Dug out the OE master cylinder, disassembled, visually inspected seals, cylinder walls and thoroughly cleaned everything. Bench bled, swapped the current master with OE and bled the system down again. The rear brakes were able to clear all air in the system but both front brakes seem to have a leak. No matter how much fluid I put through the system air just kept coming. However, brake feel is better, brakes engage a little higher on the stroke and overall pedal feel is more consistent. So now im considering brake lines and/or calipers even though there are absolutely zero visual leaks anywhere between where the brake line connects and the calipers themselves.

As for the master cylinder that was removed it too was disassembled and inspected. Nothing glaringly obvious. Though I did notice fine black particles in the crevices/cylinder bore and a small amount of buildup on the piston seals. Makes me think the aftermarket rubber may have started to break down earlier than expected.

I have removed the calipers plenty of times and safety wired them out of the way, I can safely say the lines have never experienced excess force or handling. Before I go throwing money at a set of calipers AND brake lines, does anyone have a suggestion as to what is the most likely culprit here?
 

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There is a special tool designed to measure the measure the travel of the piston that protrudes from the brake booster and the tip of it presses against the piston of the master cylinder.

these two have to be almost touching for this to be PERFECT then you use another tool to flush air out from master cylinder down brb for links and video…

It is a sold for Corvette only tool but applicable to all application under this premise brb…
 

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IIRC Nissan is either 7mm or 8mm on the adjuster, on the vehicle. Unlike the video YOU DO THIS WORK on the car.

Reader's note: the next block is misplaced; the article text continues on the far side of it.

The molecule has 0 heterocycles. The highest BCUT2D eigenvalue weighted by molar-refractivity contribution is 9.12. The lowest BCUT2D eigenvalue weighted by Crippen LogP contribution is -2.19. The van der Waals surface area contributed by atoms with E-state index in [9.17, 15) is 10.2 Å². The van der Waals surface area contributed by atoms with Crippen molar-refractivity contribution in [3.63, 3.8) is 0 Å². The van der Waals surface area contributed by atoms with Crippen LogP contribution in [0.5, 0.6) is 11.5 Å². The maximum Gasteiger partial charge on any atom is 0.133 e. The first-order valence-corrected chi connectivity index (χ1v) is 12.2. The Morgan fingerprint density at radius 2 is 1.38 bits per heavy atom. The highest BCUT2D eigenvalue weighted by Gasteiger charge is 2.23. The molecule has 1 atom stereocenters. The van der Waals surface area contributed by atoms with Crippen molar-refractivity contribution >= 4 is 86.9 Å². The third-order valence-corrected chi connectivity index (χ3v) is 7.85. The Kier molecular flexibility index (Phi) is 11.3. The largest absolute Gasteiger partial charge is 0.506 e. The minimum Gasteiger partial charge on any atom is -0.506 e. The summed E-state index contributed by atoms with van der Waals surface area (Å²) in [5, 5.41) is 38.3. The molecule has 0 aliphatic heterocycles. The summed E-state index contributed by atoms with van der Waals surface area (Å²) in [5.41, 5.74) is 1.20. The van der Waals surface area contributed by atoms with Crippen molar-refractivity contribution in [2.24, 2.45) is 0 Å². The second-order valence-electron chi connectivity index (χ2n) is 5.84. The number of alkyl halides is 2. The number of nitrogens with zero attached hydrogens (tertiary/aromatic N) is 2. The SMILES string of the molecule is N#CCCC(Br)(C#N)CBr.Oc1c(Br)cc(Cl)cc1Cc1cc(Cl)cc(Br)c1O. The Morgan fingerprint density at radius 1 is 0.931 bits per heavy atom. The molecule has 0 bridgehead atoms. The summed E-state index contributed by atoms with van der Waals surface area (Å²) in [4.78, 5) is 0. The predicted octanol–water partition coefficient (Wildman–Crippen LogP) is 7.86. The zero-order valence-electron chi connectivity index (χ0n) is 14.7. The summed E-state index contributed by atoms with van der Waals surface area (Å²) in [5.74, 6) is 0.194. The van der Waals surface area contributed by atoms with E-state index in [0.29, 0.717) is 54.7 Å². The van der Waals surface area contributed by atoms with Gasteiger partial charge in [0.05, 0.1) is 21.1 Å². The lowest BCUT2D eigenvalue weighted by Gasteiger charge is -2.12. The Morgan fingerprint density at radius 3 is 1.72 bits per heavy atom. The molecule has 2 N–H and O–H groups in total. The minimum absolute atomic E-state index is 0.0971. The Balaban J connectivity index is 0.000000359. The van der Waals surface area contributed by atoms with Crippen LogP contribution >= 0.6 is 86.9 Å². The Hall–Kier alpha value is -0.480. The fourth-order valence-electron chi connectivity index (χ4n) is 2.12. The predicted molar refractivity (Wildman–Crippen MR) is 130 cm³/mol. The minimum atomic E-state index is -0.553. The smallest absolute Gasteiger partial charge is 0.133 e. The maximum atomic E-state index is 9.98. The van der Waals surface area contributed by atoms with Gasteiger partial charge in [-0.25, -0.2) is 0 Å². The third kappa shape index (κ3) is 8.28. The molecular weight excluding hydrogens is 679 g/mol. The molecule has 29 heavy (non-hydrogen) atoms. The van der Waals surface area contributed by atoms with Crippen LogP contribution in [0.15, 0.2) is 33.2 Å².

ise a broom stick or have a helper press and hold the brake pedal down to extend and keep extended the shaft so you can grip it with vice grips and bolt it from rotating while you use the 7mm or 8mm around the bullet shaped tip and either screw it in or out BASED ON YOUR MEASUREMENTS WITH THE SPECIAL TOOL FIRST…

Once your clearances are set you’re solid and then flush it all out with the Motive Brother brb…
 

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Discussion Starter · #8 ·
Dude, thank you so much for the info! It did not occur to me the output rod on the booster might be way out of spec! Booster is from autozone so I should have known better than to blindly trust their adjustments.

Considering my brake pedal sits higher since the booster replacement, if adjusting the output rod forward affects pedal height, this would explain alot.

I have a reman master on hand and I'm already looking at ordering a booster rod measuring tool and vacuum bleeder. I will report back once I get the new master installed and booster rod adjusted properly.
 

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Discussion Starter · #9 ·
The tools arrived and the reman master cylinder has been installed. Final verdict : brake pedal feels like brand new. Brakes engage at the very tippy top of pedal travel and are nice and firm throughout the stroke.

Thanks to @Big Lettuce for the tool suggestions, they were exactly what I needed to sort this out!

Tools used :
Brake Booster Pushrod Adjustment Tool : Power Brake Booster Pushrod Pin Adjustment Gauge Tool | eBay
Brake Bleeder tool : Motive Products 0107 Power Brake Bleeder Fits Ford 3 Tab for sale online | eBay

In the event these links break, it would seem most booster pushrod tools will do the job. More importantly the Motive 0107 kit is the exact kit needed to fit the b15 mater cylinder. Do not order the 1107 kit unless you already have the motive pressure vessel, this part number is an adapter ONLY.

Hand Purple Fluid Finger Nail
Purple Fluid Finger Nail Material property


On top of having to adjust the booster the reman master cylinder (also autozone) did not have its proportioning valves properly torqued. Nothing more fun than taking the extra time to bench bleed and carefully thread and wiggle everything into place only to find one of the proportioning valves slowly leaking under pressure...just something to watch out for.

Some final thoughts : obviously my booster output rod was not adjusted to spec and with the discovery of my reman master cylinder valves not being torqued I strongly suspect I could have reused one of my old masters. The leaks were only present with the system under 15+ psi, something I could not test until I received the motive bleeder. I didn't realize pressure testing the brake system was so critical, had I not been able to pressurize the brake system I believe I would still have mushy brakes. I cant say enough good things about the motive 0107 kit, if you are a home gamer this will make your life so much easier when dealing with your brakes, overhaul or otherwise.